What you need to know
- Intel has announced a hybrid SSD.
- It combines NAND and Optane technology onto a single device.
- It will be widely available to OEMs in June.
Intel has announced a new memory and storage hybrid solution for laptops, entitled "Intel Optane memory H20 with solid state storage." It's a name that, while not exactly easy to roll off the tongue, is aggressively functional in getting the point across — it's an SSD-memory stick fusion.
It's slated to have two different capacities out of the gate:
- 32GB Intel Optane Memory + 512GB Storage
- 32GB Intel Optane Memory + 1TB Storage
Here's how Intel describes it: "By combining the best attributes of Intel Optane technology and Intel QLC 3D NAND technology, Intel Optane memory H20 brings together two revolutionary memory and storage technologies on a single M.2 2280 form factor device."
You can see the full announcement post and associated documents on Intel's site.
Intel mentions it'll be available to original equipment manufacturers (OEMs) starting June 20. As this is a laptop component, don't expect a large consumer market for this, hence the lack of a price tag in the press release. It's being targeted at and optimized for notebooks, small form factor desktops, and all-in-one (AiO) PCs.
This isn't the only neat technology-related development Intel's cooked up in recent memory. Intel Labs recently redefined what photorealism means for real-time synthetic imagery generation (which includes video game graphics). Check out what the company did to Grand Theft Auto V with its research.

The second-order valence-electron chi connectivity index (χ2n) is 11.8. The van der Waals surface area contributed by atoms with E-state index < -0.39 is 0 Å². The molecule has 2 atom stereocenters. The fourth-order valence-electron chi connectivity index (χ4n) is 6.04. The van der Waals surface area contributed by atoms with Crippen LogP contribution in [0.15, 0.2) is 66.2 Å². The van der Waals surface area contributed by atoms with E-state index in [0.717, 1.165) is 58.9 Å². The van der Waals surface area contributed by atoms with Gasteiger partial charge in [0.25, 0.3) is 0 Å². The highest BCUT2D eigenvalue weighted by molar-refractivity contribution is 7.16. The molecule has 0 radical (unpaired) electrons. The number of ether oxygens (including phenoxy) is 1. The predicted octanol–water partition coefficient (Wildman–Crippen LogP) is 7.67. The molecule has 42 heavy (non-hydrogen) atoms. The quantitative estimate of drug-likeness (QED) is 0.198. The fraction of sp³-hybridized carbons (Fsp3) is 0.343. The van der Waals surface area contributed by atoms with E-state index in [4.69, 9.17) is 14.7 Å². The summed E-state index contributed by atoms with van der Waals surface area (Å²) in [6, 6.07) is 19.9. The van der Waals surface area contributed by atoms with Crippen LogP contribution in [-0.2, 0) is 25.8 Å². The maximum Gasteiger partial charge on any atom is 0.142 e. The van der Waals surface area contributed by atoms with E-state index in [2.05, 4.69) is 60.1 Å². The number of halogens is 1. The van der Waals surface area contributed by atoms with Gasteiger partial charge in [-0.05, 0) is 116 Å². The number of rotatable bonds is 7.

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Robert Carnevale is the News Editor for Windows Central. He's a big fan of Kinect (it lives on in his heart), Sonic the Hedgehog, and the legendary intersection of those two titans, Sonic Free Riders. He is the author of Cold War 2395. Have a useful tip? Send it to firstname.lastname@example.org.
Here is an interesting question, if your SSD crapout, is your memory dead as well?
If the answer is yes, that is unwarranted double jeopardy.
I don't think Optane is a replacement for memory; rather, another layer of fast cache that sits on top of it. So in case of failure, your system should fall back to the actual RAM.
Further, just because two components are part of the same board doesn't necessarily mean they will crap out together. It can happen but doesn't have to.
I think you're wrong. There will probably be small soldered RAM/EPROM for bootload (BIOS&BIOS Graphics) and then handshake to this hybrid SSD at OS load. When it fails, no RAM, No GPU memory and no storage.
"if your SSD crapout, is your memory dead as well?"This isn't RAM, it's a pre-buffer for the SSD. It has nothing to do with the system memory, it's just based on the same idea but applied to storage. It's all on the storage slot, not the board. The system learns which apps you launch/use the most and keeps them in Optane vs. loading from the slower SSD.
Then the article is misleading. Should've read 32GB buffer or 32GB cache. And if thats the case, even good old HDD has cache. Calling it hybrid is far fetched
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